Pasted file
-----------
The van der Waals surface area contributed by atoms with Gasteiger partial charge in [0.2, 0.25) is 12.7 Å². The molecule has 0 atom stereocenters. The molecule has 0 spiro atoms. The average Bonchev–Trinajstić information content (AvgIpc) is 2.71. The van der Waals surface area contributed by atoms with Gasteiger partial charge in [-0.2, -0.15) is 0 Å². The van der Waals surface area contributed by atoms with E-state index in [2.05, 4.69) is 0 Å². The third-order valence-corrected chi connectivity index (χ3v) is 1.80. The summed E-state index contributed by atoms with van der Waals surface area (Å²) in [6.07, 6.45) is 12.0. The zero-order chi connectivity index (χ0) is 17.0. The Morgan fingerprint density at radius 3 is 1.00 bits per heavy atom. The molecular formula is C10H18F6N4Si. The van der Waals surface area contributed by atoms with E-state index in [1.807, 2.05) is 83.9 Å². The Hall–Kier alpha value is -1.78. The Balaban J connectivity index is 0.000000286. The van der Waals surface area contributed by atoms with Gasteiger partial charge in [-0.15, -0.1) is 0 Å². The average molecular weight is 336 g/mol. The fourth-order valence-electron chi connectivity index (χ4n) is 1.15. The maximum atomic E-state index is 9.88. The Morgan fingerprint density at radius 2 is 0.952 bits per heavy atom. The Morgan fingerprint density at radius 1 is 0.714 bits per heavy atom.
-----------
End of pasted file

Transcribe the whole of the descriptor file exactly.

The van der Waals surface area contributed by atoms with Gasteiger partial charge in [0.2, 0.25) is 12.7 Å². The molecule has 0 atom stereocenters. The molecule has 0 spiro atoms. The average Bonchev–Trinajstić information content (AvgIpc) is 2.71. The van der Waals surface area contributed by atoms with Gasteiger partial charge in [-0.2, -0.15) is 0 Å². The van der Waals surface area contributed by atoms with E-state index in [2.05, 4.69) is 0 Å². The third-order valence-corrected chi connectivity index (χ3v) is 1.80. The summed E-state index contributed by atoms with van der Waals surface area (Å²) in [6.07, 6.45) is 12.0. The zero-order chi connectivity index (χ0) is 17.0. The Morgan fingerprint density at radius 3 is 1.00 bits per heavy atom. The molecular formula is C10H18F6N4Si. The van der Waals surface area contributed by atoms with E-state index in [1.807, 2.05) is 83.9 Å². The Hall–Kier alpha value is -1.78. The Balaban J connectivity index is 0.000000286. The van der Waals surface area contributed by atoms with Gasteiger partial charge in [-0.15, -0.1) is 0 Å². The average molecular weight is 336 g/mol. The fourth-order valence-electron chi connectivity index (χ4n) is 1.15. The maximum atomic E-state index is 9.88. The Morgan fingerprint density at radius 2 is 0.952 bits per heavy atom. The Morgan fingerprint density at radius 1 is 0.714 bits per heavy atom.